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Two Case Studies in Tweaking a Deck

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Sometimes, you like a deck, but it just isn't quite what you want it to be. "I should fix this!" you think.

Monkeying with a deck is tricky business. Decks tend to be filled with some degree of 'technology', and they function through an interrelated number of strange pieces that, perhaps, you might not understand. Hall of Famer Bob Maher has often told me one of the real difficulties of my decks for others is that there are subtle choices that other people don't understand the intricacies of, and so they tend to not squeeze every little inch out of a deck I've built.

He said that about my Pro Tour Top 8 deck for Dragons of Tarkir, and he said it about this deck, which took me back to the Pro Tour after a bit of an absence:


I loved this deck. I was dispatched quite skillfully by Jadine Klomparens in the semi-finals playing Black Devotion, a deck I'd beaten three times in the Swiss. But so it goes.

Looking at the list, above, there are a great many 'fun-ofs' - single copies of a card - and if you decided you liked my deck, you might think, "I know what I'll do, I'll streamline the deck!" A lot of people did this, cutting out one card like Celestial Flare for another copy of a card that was an analog for it, like Last Breath, or dropping a Render Silent for another Dissolve.

In this case, this is one of those rare lists where I'd say to them, "No, any change to this main deck would be wrong." In the sideboard, there was room to play, but in the main deck, I feel like I had it perfectly well set up.

Compare that to this Jund deck that I gave to my friend David Williams; this is a deck from way back in the day, for Invasion/Planeshift Constructed at Pro Tour Tokyo, built with Brian Kowal and some help from Dustin Stern:


Yes, that is a 20-card sideboard. I'm a big fan of trying to 'overbuild' decks, where you push beyond 60 and 75, and then pare down for the environment that you're in.

Here's what the deck ended up looking like.

Jund Midrange ("BRg v.3.3") | Invasion/Planeshift Constructed | David Williams, 3rd Place, Pro Tour Tokyo


So, the biggest change that David made was moving the Terminate in the board to the main and replacing it with Scorching Lava; for me, I'd included main deck Scorching Lava because I'd come to the opinion that Crypt Angel and Pyre Zombie would be big cards in the format - both cards that cared about the distinction between a graveyard and exile. As Maher would later tell me, they shifted these over to Terminate because, "Maybe if everyone dived deep into the format, they'd get as subtle as that - we want the power of 'kill it all'."

Fair enough.

This change also necessitated another change: going further into Terminate meant that the mana needed to be a little more stable on Black, hence an Urborg Volcano replacing a Shivan Oasis.

The other change was one I tried to talk them out of: Void.

Void was a card that was 'fine', but mostly underwhelming. I'd started out working on the deck with four Void, but over time, I just kept dropping it down. At the very end I was down to one, but I had them in the sideboard, specifically because of decks that were "anti" decks, because Mike Hron had developed one such deck (a much rougher version of what Zvi Mowshowitz would win that Pro Tour with, a Blue/White barely Aggro-Control deck called "The Solution". After playing against a few anti-rg decks, I came to the conclusion that Void was necessary, but only because it answered the otherwise unanswerable, and mostly it wasn't good enough. David would later tell me that his decision to include the card was his biggest regret, because there weren't decks to use it against profitably.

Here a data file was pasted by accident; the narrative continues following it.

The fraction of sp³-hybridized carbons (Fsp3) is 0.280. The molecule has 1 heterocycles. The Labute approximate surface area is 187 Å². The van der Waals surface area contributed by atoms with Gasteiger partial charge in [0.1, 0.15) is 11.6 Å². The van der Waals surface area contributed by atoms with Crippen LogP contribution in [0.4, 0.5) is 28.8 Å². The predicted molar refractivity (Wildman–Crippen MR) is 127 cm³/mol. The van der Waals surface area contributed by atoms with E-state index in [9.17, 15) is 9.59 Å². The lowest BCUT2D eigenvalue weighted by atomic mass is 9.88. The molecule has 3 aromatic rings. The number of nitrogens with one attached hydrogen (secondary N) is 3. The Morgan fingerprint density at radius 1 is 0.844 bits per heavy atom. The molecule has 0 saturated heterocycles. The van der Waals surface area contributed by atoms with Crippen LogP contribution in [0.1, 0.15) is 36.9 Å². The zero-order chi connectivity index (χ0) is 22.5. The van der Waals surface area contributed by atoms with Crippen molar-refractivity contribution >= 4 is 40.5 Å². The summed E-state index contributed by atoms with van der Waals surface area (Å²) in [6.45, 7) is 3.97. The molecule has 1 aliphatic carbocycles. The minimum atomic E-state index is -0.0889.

Later, however, The Solution would be common enough that Void became necessary.

Much of the rest of the sideboarding involved cards that were designed to exploit the metagame they expected, fair enough.

Shortly thereafter, Williams would end up in the Top 8 of Grand Prix Moscow, entirely cutting the Green, and finding room for Shivan Zombie. Later, long after that format, after Apocalypse was introduced, Brian Kowal and I were walking around Madison in an insomniac jaunt all over the city, and we were discussing the deck. The format was over, but we just can't help ourselves. That decision that Williams made to include Shivan Zombie was intriguing, but, ultimately, we still felt it was wrong. Then one of us - I think Brian, but I can't recall - stopped dead in their tracks as we walked.

"Holy @&#^%,!" one of us exclaimed.

"What?" the other asked.

"I know what the card was! What we should have had in the deck!"

"What?"

"Thunderscape Familiar."

There was stunned silence. Then the other person - me, I think - said, "Yeah. Damn. That was the card."

Thunderscape Familiar

Innocuous though it was, the aggressive decks were full of X/1 creatures and would absolutely struggle against a 1/1 first striker, but more importantly, the deck itself was hungry for more copies of mana acceleration. Nightscape Familiar was "the good card", but more cards that did what it did were important. Casting a turn three Blazing Specter mattered.

Now, months after the fact, the format essentially 'dead', we'd figured it out. We'd played that format extensively, and we'd played the subsequent format extensively as well. But it was only now that we saw it.

I share this story to pose the question: if two people steeped in a format, both of whom made decks in that format that became mainstays, only figured out what small tweak to make in a deck much later than was relevant, how much confidence should you have that glancing at a decklist, you know what it takes to make a change?

For Williams and Maher (and a slew of other Pro Tour luminaries of the time), the changes they made to the deck weren't made at a glance, but were made with the benefit of a large team working together, the pooling together of a lot of experience, and the hard work of testing. I still think they misstepped slightly (Void) and they improved the deck (Terminate). But it took work.

To me, the lesson is simple, and it's one I've held to for a long time:

Don't change people's lists until you've tried them, unless you think they've made an egregious mistake - and if you think they did, really, really, really think it through before you change it without testing it.

Now, that is an ideal solution, of course. Given a lack of time, maybe you'll need to skip ahead. But you need to know that when you do that, you could well be making a very serious error. Likely a lot of thought has been put into deck decisions; this isn't always true, but it usually is.

Let's take a pair of examples.

First up, one of my current favorite decks in Standard:


I love Levunga's deck.

My initial thought about the deck was that I didn't care for it only running three Chemister's Insight and no other large card draw spell, whether it was that fourth Chemister's Insight or something else, but this was a minor quibble.